Fossil fuel divestment gains momentum in philanthropy

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The hints of sunlight begin to disappear behind a pair of pumpjacks Wednesday, Sept. 15, 2021 in the oilfields of Penwell, Texas. A movement to divest from fossil fuels is gaining momentum among foundations as activists push the $1 trillion sector to shift its money away from coal, oil and natural gas. The call from activists to the charitable world and other sectors has been simple: ditch fossil fuels and direct your investments into climate-friendly companies and funds.
(Eli Hartman/Odessa American via AP, File)

A movement to divest from fossil fuel is gaining support among foundations as activists push for funding to be shifted away from coal, oil and natural gas.

The call from activists to the charitable world is simple: Ditch fossil fuels and direct your investments into climate-friendly companies and funds.

The worldwide divestment campaign has sought commitments from universities, corporations and other entities. Now, two of the biggest names in philanthropy — the Ford and MacArthur foundations — are reorienting their investments away from fossil fuels, a move that leaders of the divestment movement hope will prove to be a tipping point for the charitable world.

“We’re calling on governments and corporations to act on climate aggressively and commensurate with the science,” said Ellen Dorsey, executive director of the Wallace Global Fund and a leader in Divest-Invest Philanthropy, which is pushing the philanthropic community to dump its fossil fuel investments. “Why aren’t we asking ourselves if we’re doing that?”

The announcements from Ford and MacArthur came in the lead-up to the United Nations’ climate summit in Glasgow, where activists, policymakers and scientists are pushing for far-reaching action on climate change. Both foundations are joining nearly 200 charitable organizations and firms that manage investments for wealthy families that have committed to divest, according to Divest-Invest Philanthropy.

“I’m glad that we were able to finally reconcile our financial imperative with our moral imperative as a foundation,” Darren Walker, president of The Ford Foundation, told The Associated Press.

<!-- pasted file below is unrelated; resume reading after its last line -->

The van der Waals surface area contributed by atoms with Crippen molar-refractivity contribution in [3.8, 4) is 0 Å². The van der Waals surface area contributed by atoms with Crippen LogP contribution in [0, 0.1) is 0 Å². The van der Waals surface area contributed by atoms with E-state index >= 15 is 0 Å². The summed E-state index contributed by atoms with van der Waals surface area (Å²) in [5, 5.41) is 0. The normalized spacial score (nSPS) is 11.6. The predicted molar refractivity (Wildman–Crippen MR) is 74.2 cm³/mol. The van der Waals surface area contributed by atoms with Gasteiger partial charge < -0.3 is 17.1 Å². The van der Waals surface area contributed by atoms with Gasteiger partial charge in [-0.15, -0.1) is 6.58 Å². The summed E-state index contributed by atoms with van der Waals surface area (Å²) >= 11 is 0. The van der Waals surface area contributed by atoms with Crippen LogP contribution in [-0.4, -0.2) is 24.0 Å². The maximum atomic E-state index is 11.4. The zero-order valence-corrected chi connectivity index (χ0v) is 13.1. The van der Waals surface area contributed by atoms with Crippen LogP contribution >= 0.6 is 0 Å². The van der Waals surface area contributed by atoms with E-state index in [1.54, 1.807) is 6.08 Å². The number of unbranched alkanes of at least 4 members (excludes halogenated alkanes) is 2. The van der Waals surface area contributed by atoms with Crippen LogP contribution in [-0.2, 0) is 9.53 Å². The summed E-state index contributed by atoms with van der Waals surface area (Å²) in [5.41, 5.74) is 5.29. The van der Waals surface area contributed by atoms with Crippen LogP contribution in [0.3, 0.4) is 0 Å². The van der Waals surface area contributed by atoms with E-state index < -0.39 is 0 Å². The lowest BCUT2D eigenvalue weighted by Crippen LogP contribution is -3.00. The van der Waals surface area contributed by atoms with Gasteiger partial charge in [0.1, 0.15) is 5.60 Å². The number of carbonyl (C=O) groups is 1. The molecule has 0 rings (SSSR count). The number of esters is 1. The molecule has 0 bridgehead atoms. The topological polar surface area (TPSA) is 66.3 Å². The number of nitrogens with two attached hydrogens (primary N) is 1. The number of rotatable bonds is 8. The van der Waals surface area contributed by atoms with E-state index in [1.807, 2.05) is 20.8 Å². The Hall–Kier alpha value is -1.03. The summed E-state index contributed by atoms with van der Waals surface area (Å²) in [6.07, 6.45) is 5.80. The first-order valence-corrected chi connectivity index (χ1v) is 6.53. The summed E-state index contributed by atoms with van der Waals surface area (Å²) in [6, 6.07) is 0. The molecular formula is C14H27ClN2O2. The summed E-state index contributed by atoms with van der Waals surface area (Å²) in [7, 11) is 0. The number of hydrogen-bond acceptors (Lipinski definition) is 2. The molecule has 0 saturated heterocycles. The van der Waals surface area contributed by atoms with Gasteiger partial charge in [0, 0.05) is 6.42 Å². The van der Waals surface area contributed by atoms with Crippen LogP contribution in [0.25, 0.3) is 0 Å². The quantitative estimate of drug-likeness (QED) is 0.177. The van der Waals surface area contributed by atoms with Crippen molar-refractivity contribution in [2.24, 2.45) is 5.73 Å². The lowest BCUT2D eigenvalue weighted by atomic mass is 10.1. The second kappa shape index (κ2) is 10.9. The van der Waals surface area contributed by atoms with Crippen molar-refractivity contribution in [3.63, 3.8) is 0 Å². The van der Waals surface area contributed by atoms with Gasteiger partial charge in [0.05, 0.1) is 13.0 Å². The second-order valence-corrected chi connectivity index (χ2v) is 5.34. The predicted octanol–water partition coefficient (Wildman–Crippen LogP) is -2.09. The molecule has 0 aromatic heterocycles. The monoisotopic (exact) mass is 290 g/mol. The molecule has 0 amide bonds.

About $1 trillion is sitting in endowments of private foundations, which are required to pay out only 5% of their assets annually. The rest is invested for growth. Traditionally, the two sides of their operations have been seen as separate: Grants were given to advance the foundations’ mission. The foundations’ money managers, meantime, sought high investment returns to maintain their organizations’ financial health.

But in recent years, activists have argued that it’s hypocritical for some foundations to fund initiatives that address climate change while potentially investing in fossil fuel-related companies. According to the ClimateWorks Foundation, global philanthropic funding for climate change mitigation totaled $6 to $10 billion in 2020, less than 2% of overall giving.

Critics of divestment counter that such changes could hurt investment returns and hinder foundations from maintaining their endowment size — thereby damaging what they set out to achieve. Ivo Welch, a finance professor at the University of California, Los Angeles, argues that foundations that divest won’t have much impact on the market and could even lose whatever leverage they might have with fossil fuel companies.

“I think it’s primarily a public relations exercise,” Welch said. “Let’s presume we really could bring fossil fuel companies to their knees, and they would be bankrupt now. The world would be in utter collapse. They cannot possibly want that.”

That said, many foundations see their shift away from fossil fuels as part of a broader effort to integrate the philosophies behind their donations with their investments.